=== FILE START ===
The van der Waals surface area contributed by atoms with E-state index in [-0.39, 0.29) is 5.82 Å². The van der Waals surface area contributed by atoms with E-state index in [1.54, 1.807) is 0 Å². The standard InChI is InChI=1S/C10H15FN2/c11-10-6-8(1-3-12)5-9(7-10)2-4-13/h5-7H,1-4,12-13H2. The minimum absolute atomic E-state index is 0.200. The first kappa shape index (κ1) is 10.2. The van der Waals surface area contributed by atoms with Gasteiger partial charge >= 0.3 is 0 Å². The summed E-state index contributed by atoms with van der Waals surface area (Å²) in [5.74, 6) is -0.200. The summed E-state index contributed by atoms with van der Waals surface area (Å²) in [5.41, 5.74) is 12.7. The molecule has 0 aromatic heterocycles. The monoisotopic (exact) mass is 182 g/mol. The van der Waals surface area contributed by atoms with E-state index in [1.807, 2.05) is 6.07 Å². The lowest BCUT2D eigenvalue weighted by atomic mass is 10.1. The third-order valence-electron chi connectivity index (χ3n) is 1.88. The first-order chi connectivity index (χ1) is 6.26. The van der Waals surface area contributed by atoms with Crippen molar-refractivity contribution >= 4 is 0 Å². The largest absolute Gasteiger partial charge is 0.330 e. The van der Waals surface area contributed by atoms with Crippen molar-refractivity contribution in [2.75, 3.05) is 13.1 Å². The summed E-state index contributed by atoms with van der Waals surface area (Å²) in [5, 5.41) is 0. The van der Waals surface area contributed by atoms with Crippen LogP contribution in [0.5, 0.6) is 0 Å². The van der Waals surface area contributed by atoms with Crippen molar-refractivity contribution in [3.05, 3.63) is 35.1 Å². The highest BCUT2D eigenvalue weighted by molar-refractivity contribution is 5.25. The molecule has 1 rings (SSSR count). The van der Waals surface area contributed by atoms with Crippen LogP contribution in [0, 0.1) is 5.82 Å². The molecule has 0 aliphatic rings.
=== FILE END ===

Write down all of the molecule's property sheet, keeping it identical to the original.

The van der Waals surface area contributed by atoms with E-state index in [-0.39, 0.29) is 5.82 Å². The van der Waals surface area contributed by atoms with E-state index in [1.54, 1.807) is 0 Å². The standard InChI is InChI=1S/C10H15FN2/c11-10-6-8(1-3-12)5-9(7-10)2-4-13/h5-7H,1-4,12-13H2. The minimum absolute atomic E-state index is 0.200. The first kappa shape index (κ1) is 10.2. The van der Waals surface area contributed by atoms with Gasteiger partial charge >= 0.3 is 0 Å². The summed E-state index contributed by atoms with van der Waals surface area (Å²) in [5.74, 6) is -0.200. The summed E-state index contributed by atoms with van der Waals surface area (Å²) in [5.41, 5.74) is 12.7. The molecule has 0 aromatic heterocycles. The monoisotopic (exact) mass is 182 g/mol. The van der Waals surface area contributed by atoms with E-state index in [1.807, 2.05) is 6.07 Å². The lowest BCUT2D eigenvalue weighted by atomic mass is 10.1. The third-order valence-electron chi connectivity index (χ3n) is 1.88. The first-order chi connectivity index (χ1) is 6.26. The van der Waals surface area contributed by atoms with Crippen molar-refractivity contribution >= 4 is 0 Å². The largest absolute Gasteiger partial charge is 0.330 e. The van der Waals surface area contributed by atoms with Crippen molar-refractivity contribution in [2.75, 3.05) is 13.1 Å². The summed E-state index contributed by atoms with van der Waals surface area (Å²) in [5, 5.41) is 0. The van der Waals surface area contributed by atoms with Crippen LogP contribution in [0.5, 0.6) is 0 Å². The van der Waals surface area contributed by atoms with Crippen molar-refractivity contribution in [3.05, 3.63) is 35.1 Å². The highest BCUT2D eigenvalue weighted by molar-refractivity contribution is 5.25. The molecule has 1 rings (SSSR count). The van der Waals surface area contributed by atoms with Crippen LogP contribution in [0, 0.1) is 5.82 Å². The molecule has 0 aliphatic rings.